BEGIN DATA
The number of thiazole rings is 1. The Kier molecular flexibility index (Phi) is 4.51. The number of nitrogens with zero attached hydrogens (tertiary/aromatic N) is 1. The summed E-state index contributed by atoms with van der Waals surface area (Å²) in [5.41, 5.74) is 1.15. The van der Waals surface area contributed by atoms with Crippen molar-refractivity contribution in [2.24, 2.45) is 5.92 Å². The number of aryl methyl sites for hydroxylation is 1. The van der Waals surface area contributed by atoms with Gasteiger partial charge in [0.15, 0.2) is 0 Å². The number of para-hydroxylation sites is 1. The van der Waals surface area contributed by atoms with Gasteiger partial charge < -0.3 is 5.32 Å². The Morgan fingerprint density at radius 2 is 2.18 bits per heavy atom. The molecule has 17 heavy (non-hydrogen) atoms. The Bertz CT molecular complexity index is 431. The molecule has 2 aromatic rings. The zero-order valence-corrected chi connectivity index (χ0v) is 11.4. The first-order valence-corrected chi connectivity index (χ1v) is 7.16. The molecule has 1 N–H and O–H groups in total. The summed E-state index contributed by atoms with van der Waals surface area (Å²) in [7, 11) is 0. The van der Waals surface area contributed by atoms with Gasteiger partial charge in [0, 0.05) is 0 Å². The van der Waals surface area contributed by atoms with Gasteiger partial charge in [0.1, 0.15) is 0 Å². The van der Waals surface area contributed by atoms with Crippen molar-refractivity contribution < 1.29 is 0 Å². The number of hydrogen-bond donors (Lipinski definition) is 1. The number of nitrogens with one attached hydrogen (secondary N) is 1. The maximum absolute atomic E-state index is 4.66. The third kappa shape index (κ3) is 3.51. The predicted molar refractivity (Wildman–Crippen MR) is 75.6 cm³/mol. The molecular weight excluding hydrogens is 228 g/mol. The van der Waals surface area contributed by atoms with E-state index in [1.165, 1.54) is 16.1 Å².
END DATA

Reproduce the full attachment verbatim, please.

The number of thiazole rings is 1. The Kier molecular flexibility index (Phi) is 4.51. The number of nitrogens with zero attached hydrogens (tertiary/aromatic N) is 1. The summed E-state index contributed by atoms with van der Waals surface area (Å²) in [5.41, 5.74) is 1.15. The van der Waals surface area contributed by atoms with Crippen molar-refractivity contribution in [2.24, 2.45) is 5.92 Å². The number of aryl methyl sites for hydroxylation is 1. The van der Waals surface area contributed by atoms with Gasteiger partial charge in [0.15, 0.2) is 0 Å². The number of para-hydroxylation sites is 1. The van der Waals surface area contributed by atoms with Gasteiger partial charge < -0.3 is 5.32 Å². The Morgan fingerprint density at radius 2 is 2.18 bits per heavy atom. The molecule has 17 heavy (non-hydrogen) atoms. The Bertz CT molecular complexity index is 431. The molecule has 2 aromatic rings. The zero-order valence-corrected chi connectivity index (χ0v) is 11.4. The first-order valence-corrected chi connectivity index (χ1v) is 7.16. The molecule has 1 N–H and O–H groups in total. The summed E-state index contributed by atoms with van der Waals surface area (Å²) in [7, 11) is 0. The van der Waals surface area contributed by atoms with Gasteiger partial charge in [0, 0.05) is 0 Å². The van der Waals surface area contributed by atoms with Gasteiger partial charge in [0.1, 0.15) is 0 Å². The van der Waals surface area contributed by atoms with Crippen molar-refractivity contribution < 1.29 is 0 Å². The number of hydrogen-bond donors (Lipinski definition) is 1. The number of nitrogens with one attached hydrogen (secondary N) is 1. The maximum absolute atomic E-state index is 4.66. The third kappa shape index (κ3) is 3.51. The predicted molar refractivity (Wildman–Crippen MR) is 75.6 cm³/mol. The molecular weight excluding hydrogens is 228 g/mol. The van der Waals surface area contributed by atoms with E-state index in [1.165, 1.54) is 16.1 Å².